It's time again for the dreaded and stress inducing SATS. Teachers and students alike are stressing. The principal or head teacher wants to look good on the national league tables. The teachers want everyone to know that they're the best. As for the students, they've heard so much about these tests that they're terrified of failing, or at least not doing their best.
There are some children who excel at tests and love them. At the other end of the spectrum are those who become completely stressed over exams. Most kids could live just as well without them. If your child stresses to the extreme, how can you help?
SATS (standardised achievement tests) were introduced as a way of assessing schools rather than children. The government wanted to answer two questions: how well are the nation's children doing, and how well are individual schools doing? To do this, they test children at age 7 to get a baseline score. The children are then tested again at age 11. The difference between the two scores is how much the children have learnt through their four years in school and is referred to as the "value added". The aim is to raise the overall level of education among eleven year old, and SATS give the government a way of measuring this.
In actuality, the SATS don't really relate to individual children. The scores aren't used in the secondary schools to plan how and what they teach. Instead they do an assessment of each child. The levels (scores) are extremely broad and don't tell how well your child is performing. Eleven year olds are expected to score at level 4, but that doesn't tell you if they are at the high or low end of the spectrum. Usually by then, you the parent know how your child is doing in comparison to his classmates. The teachers should of course be aware of this as well. As you can see, the SAT scores won't affect an individual child's education.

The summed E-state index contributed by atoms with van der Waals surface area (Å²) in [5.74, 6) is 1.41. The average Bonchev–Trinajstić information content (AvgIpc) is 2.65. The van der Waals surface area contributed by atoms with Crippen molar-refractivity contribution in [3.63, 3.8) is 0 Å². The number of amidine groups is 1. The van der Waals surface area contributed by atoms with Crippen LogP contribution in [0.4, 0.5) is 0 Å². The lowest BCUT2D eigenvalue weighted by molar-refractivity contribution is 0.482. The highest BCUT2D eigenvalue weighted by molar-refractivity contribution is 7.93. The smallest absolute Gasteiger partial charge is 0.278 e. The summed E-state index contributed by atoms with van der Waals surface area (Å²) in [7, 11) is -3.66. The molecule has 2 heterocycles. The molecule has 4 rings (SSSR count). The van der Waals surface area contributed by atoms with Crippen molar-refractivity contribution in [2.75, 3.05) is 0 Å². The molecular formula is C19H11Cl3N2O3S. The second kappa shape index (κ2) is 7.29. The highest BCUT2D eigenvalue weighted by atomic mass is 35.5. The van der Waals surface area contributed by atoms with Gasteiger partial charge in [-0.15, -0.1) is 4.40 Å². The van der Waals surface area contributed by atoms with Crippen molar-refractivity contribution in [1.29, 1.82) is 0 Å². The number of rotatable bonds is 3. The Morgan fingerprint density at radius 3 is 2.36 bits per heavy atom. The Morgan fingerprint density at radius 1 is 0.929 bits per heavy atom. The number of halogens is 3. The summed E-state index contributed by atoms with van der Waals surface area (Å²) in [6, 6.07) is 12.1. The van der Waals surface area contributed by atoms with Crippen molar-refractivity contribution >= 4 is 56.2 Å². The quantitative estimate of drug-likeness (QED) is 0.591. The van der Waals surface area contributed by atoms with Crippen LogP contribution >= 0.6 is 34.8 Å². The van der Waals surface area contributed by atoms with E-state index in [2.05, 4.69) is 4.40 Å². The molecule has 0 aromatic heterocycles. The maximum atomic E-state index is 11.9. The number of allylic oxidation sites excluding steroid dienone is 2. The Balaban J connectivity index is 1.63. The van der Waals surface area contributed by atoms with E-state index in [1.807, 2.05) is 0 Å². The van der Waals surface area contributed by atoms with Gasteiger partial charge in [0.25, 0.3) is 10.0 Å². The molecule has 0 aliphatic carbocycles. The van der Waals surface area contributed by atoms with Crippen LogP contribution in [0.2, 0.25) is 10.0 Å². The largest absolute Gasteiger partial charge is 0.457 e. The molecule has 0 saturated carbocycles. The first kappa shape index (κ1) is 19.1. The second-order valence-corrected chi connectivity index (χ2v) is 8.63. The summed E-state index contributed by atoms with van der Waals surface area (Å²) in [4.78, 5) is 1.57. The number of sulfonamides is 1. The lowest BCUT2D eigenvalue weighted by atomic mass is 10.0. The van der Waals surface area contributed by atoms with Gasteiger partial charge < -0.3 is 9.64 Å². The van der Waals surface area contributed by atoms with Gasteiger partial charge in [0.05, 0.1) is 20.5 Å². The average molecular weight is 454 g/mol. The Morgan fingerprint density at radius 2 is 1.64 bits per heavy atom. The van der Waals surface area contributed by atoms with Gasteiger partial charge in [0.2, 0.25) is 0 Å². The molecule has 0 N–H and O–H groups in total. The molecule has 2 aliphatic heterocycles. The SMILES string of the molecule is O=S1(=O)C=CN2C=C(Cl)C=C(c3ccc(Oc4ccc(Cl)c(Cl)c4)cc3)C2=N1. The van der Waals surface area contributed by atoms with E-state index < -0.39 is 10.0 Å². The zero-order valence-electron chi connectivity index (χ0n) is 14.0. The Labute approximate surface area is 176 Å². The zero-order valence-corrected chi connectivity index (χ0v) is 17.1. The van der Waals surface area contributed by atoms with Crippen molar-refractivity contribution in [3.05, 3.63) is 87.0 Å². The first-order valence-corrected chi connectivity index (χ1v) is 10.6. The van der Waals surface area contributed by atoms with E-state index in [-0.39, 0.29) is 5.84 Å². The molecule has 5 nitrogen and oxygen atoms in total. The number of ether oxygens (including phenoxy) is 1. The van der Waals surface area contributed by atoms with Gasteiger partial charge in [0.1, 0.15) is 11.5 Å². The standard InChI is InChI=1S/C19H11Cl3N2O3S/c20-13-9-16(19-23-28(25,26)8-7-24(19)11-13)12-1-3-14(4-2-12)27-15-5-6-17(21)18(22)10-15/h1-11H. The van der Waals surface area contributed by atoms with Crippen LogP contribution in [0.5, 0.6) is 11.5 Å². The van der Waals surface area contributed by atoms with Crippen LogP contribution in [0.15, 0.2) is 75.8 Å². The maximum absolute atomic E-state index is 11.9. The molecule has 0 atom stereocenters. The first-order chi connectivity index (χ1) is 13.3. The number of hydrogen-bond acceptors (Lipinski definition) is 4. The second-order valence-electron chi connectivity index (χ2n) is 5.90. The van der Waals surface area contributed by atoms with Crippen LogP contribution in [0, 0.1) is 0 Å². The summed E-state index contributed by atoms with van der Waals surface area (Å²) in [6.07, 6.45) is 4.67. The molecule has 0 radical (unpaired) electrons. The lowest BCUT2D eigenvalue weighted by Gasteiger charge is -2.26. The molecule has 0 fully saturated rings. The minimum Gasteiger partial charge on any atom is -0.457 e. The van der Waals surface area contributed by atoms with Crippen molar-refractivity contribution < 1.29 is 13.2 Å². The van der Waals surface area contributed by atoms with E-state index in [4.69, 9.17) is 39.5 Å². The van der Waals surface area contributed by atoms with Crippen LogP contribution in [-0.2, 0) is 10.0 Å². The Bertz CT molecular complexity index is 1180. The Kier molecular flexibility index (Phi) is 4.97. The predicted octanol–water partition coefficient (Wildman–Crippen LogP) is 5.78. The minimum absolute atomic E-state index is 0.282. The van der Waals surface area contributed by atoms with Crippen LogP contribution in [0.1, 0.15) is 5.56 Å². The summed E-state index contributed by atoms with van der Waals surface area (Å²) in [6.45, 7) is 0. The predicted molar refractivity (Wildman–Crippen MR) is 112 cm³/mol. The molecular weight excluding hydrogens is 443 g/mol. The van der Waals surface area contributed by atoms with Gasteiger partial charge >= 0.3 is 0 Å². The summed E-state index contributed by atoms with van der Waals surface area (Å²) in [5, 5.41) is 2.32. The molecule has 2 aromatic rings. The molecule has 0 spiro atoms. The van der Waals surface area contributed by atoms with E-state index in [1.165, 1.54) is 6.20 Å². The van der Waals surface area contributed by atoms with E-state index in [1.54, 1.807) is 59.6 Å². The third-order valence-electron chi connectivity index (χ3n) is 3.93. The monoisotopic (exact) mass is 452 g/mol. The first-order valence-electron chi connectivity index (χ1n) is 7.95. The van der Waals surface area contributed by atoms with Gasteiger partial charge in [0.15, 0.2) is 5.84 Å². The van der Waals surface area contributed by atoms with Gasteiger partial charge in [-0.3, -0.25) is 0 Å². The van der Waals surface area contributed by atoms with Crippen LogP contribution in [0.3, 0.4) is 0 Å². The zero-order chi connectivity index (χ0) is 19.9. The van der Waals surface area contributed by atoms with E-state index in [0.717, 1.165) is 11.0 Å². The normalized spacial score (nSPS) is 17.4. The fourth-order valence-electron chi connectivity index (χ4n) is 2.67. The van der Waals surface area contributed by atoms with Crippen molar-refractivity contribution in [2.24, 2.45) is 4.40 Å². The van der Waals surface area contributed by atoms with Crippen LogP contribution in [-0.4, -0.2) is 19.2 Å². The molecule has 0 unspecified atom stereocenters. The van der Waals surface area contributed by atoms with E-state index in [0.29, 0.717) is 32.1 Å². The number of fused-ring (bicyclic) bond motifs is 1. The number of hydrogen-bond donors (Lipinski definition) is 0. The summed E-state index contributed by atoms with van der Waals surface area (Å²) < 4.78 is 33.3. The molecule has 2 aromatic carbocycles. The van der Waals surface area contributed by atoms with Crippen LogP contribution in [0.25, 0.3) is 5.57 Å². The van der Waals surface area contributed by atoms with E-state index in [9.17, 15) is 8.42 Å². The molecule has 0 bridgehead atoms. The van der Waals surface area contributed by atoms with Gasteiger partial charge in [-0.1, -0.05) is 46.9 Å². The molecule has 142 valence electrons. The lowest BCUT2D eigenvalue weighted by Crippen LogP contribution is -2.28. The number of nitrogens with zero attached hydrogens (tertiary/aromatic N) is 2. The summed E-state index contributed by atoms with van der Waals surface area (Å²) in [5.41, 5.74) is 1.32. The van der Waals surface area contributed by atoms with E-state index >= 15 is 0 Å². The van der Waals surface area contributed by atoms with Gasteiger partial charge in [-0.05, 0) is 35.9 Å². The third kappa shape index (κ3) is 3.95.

By now you are probably wondering what to tell your child if she's worrying about the SATS. Make it clear to her that it's the school being tested, not her. Whatever her level, it won't really matter. Tell her to just do the best that she can, but don't coerce her in any way to study or practice for it. She'll have plenty of tests in her life that will make a difference in her life.
If your reassurance doesn't t help, then talk to her teacher. Find out how he handles explaining the SATS to his students. Let him know that you have concerns about your child, and would like to work out a plan of mutual support.
Finally, remember that if you have any concerns about how well your child is progressing in school, do talk to the teacher, or possibly the Special Educational Needs Coordinator (the SENCO) or head teacher. Do not just sit at home worrying.
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Dr. Noel Swanson has a free newsletter with expert parenting advice and also regularly writes for Yes Parenting website.
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